The very fashionable persons of 1973 above are dressed by Guy Laroche, photo from Kristine’s photostream.













Comments

  1. I'm intrigued, Moira. Sometimes those books about politics can be fascinating, and it's interesting to see how the inverted structure works here. Trust Martin Edwards to find these lesser-known gems!

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    1. I know, Margot, you can always rely on Martin! I have read a couple by this author now and he could spin out a good tale...

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  2. Oh how quaint...a time when a single lie could topple someone's political ambitions :)

    But you have definitely piqued my curiosity...after a lifetime of being a politics junkie I have just about given up on the real world offerings over the past year or so but I still enjoy fictional politics...especially from yesteryear...going to try to track this one down

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    1. I know what you mean Bernadette - as a long-time political activist I simultaneously tell people they don't know the half of it, and also pick holes in fictional and non-fiction versions. Mrs Grumpy. But I did enjoy this - I think it was set long enough ago not to worry me too much, and showed such interesting attitudes of the time. Hope you can pick up a cheap copy.

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  3. I have not read anything by Garve, and this one sounds very good. I have three that he wrote, two from the fifties and one from 1978. I will have to get to one of them.

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    1. He wrote such a lot, it's surprising he isn't more famous. And I've never not enjoyed one of his books. Try one and see. Do you keep your unread books in proper order so it's easy to find out if you have a book? I'm always impressed that you know what you have tucked away.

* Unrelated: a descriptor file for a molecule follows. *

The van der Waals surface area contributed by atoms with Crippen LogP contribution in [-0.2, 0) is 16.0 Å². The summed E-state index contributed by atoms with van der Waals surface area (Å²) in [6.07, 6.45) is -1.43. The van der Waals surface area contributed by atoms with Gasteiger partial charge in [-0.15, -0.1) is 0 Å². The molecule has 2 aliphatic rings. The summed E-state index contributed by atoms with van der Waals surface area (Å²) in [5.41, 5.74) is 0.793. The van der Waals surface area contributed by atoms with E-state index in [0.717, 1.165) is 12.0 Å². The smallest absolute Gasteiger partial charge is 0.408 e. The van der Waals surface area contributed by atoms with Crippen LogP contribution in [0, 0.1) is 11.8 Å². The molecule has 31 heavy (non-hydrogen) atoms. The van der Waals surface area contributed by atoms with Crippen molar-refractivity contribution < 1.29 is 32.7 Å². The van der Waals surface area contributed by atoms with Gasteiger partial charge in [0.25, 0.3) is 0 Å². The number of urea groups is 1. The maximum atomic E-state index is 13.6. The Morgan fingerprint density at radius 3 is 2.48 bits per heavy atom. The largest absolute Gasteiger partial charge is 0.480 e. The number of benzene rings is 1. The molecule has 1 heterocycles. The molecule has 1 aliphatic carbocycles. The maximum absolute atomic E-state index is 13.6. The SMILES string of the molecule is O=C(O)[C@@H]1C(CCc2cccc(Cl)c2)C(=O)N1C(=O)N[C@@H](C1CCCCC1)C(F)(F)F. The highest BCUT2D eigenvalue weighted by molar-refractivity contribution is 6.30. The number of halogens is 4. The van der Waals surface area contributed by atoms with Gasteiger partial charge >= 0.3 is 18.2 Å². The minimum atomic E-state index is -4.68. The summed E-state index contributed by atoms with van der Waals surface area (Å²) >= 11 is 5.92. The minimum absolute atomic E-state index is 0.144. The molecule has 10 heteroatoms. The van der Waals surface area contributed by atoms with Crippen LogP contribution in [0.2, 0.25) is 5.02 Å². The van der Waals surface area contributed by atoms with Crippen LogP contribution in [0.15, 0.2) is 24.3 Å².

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    2. I have all of my books (almost all) cataloged in a cataloging application called Book Collector (they also have a Movie Collector, Comic Collector, etc.). Unfortunately I have a lot of my books in boxes, like Col. Although I have many shelves of unread books in the house too. Cataloging books is not foolproof, user error you know, but mostly I can lay my hands on a book if I need to. Watermelon by Marian Keyes was lost for a while, then reappeared.

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    3. I have bought a second copy of a book I already have, before now, though not so much recently. It would be good to have them catalogued but the thought makes me feel tired...

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    4. You are right, it is a lot of work and time, especially if you buy too many books. I use if for keeping track of books in series, and how many copies of different editions of Rex Stout books I have, and location... so worth it to me in the long run. But I do get behind on cataloging.

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    5. I think I should have started a long time ago! Books I've read are on the shelves in my own personal arrangement, and I can usually find something instantly. And I have records of my reading going back 30 years. But the TBRs are a different matter...

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    1. I hardly want to encourage you to get more books, but he might be more up your street than you think, he's very thrillerish. He also writes as Roger Bax, and maybe other names, and wrote dozens of books in his day. Nothing in the tubs?

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    2. I had never heard of him before your post. I've looked him up - the odd one before and after this one seem quite intriguing, but yeah - would I be buying them to read or to hoard?

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    3. No, best stick with what you have - you're not going to run out any time soon, are you?